Many producers shift to neutral on whether they think good or bad times are ahead.
Despite unresolved trade war concerns and sharp price declines for key commodities, agricultural producer sentiment unexpectedly rose slightly in June, the latest Purdue University/CME Group Ag Economy Barometer results revealed. At 143, the June barometer reading, which is based on a monthly survey of 400 agricultural producers from across the country, still was only two points higher than May.
"In June, we saw a sizeable drop in commodity prices that caught many observers by surprise, but despite the price decline, producers' appraisal of current economic conditions improved compared to May," said James Mintert, the barometer's principal investigator and director of Purdue University's Center for Commercial Agriculture. "However, it was clear from survey responses that uncertainty regarding the agricultural outlook increased considerably."
The barometer's uptick was underpinned by an increase in the Index of Current Conditions, which climbed to 138 from a reading of 132 a month earlier. The Index of Future Expectations remained nearly unchanged, with a reading of 146 in June -- one point higher than in May.
Each month, the survey asks producers whether they expect "good times" or "bad times" in U.S. agriculture one year out and five years ahead. For June, responses were mixed, with many producers shifting away from a "good" or "bad" response and instead toward "neutral," which suggests a rise in uncertainty for the future.
The percentage of respondents expecting good times in U.S. agriculture during the year ahead declined from 32% in May to 26% in June, suggesting an erosion in producers’ optimism. At the same time, however, the percentage of producers expecting bad times declined from 54% in May to 46% in June. When asked to look ahead five years, producers expecting good times in U.S. agriculture declined from 51% in May to 45% in June, whereas those expecting bad times fell from 38% in May to 31% in June.
Several times a year, the barometer also asks producers if they expect prices for key commodities to move higher, lower or remain unchanged over the next 12 months. Compared to the beginning of 2018, producers have been slowly signaling that they expect commodity prices to recede, and this trend continued in June with an increase in the percentage of producers expecting lower prices.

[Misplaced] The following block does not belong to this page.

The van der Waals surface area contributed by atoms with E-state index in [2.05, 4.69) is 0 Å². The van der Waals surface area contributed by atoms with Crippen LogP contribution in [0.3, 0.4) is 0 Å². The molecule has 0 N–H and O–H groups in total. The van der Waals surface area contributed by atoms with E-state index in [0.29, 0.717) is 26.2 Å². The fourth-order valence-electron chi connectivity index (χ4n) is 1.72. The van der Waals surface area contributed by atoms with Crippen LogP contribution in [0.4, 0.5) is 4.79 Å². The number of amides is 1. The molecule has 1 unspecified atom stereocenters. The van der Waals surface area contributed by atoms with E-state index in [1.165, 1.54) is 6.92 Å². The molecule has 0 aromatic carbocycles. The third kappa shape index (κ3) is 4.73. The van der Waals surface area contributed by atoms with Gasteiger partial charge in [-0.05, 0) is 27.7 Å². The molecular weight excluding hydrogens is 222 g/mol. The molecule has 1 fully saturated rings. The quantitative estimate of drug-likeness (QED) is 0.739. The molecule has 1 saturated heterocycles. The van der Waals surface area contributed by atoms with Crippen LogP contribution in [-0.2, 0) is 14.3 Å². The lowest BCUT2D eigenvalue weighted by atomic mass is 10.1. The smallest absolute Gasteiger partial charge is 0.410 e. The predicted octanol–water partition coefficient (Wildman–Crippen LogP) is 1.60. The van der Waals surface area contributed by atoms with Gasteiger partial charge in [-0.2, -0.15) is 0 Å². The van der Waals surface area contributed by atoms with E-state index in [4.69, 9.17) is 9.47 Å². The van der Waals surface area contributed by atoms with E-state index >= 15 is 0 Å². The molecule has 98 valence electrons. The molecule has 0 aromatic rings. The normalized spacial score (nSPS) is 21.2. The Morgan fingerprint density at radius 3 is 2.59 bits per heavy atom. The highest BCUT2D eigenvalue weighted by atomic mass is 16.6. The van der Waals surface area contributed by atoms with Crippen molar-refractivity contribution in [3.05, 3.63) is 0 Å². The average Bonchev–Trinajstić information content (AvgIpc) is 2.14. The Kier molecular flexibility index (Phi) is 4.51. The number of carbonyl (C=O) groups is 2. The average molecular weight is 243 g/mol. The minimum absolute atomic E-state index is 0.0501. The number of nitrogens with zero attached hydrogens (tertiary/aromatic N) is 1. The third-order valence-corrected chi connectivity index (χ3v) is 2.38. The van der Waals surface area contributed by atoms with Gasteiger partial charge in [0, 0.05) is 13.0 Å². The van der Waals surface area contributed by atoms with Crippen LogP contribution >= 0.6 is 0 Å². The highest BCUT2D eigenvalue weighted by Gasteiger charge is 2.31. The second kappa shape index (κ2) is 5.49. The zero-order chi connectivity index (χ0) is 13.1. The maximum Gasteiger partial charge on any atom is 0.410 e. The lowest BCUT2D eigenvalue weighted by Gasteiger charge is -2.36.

Crop acreage changes
The June barometer survey also asked producers how much their crop acreage changed in 2018 and whether or not they use flexible cash rental leases to rent farmland.
As expected, most farmers' crop acreage did not change in 2018 compared to a year earlier, but the survey revealed that some farms were expanding crop acreage rapidly. For example, 8% of farms increased their crop acreage by more than 10%, and 6% of farms increased their crop acreage by up to 10% in 2018 versus 2017.
Usage of flexible cash rental leases has been increasing recently, and among the farmers in the survey who rent cropland, 36% reported that they plan to use a flexible cash rent lease on some of their acreage.
"Flexible cash rent leases provide a way for farm operators to share some risk with land owners while also providing landowners some of the stability that comes with a cash rental agreement. The increase in volatility in crop agriculture could be stimulating interest in flexible cash rent leases," Mintert said.
Large farm investments
The Purdue/CME survey asked whether now is a good time or a bad time to make large farm investments. The percentage of producers indicating that it’s a bad time for large farm investments has been trending lower since October 2016, falling to 60% in June compared to 67% a month earlier.
However, the report authors noted that the percentage of producers indicating that it is a good time to make large farm investments also dropped to 26%, down slightly from the prior month and 8% below the most recent peak of 34% in February 2018.
In response to an additional question on the June survey, 13% indicated that they actually plan to make a large investment on their farm this year. More than half of respondents said it was because a building or piece of equipment needed to be replaced, but 18% said it was for farm expansion, and 10% said it was to reduce their tax liabilities.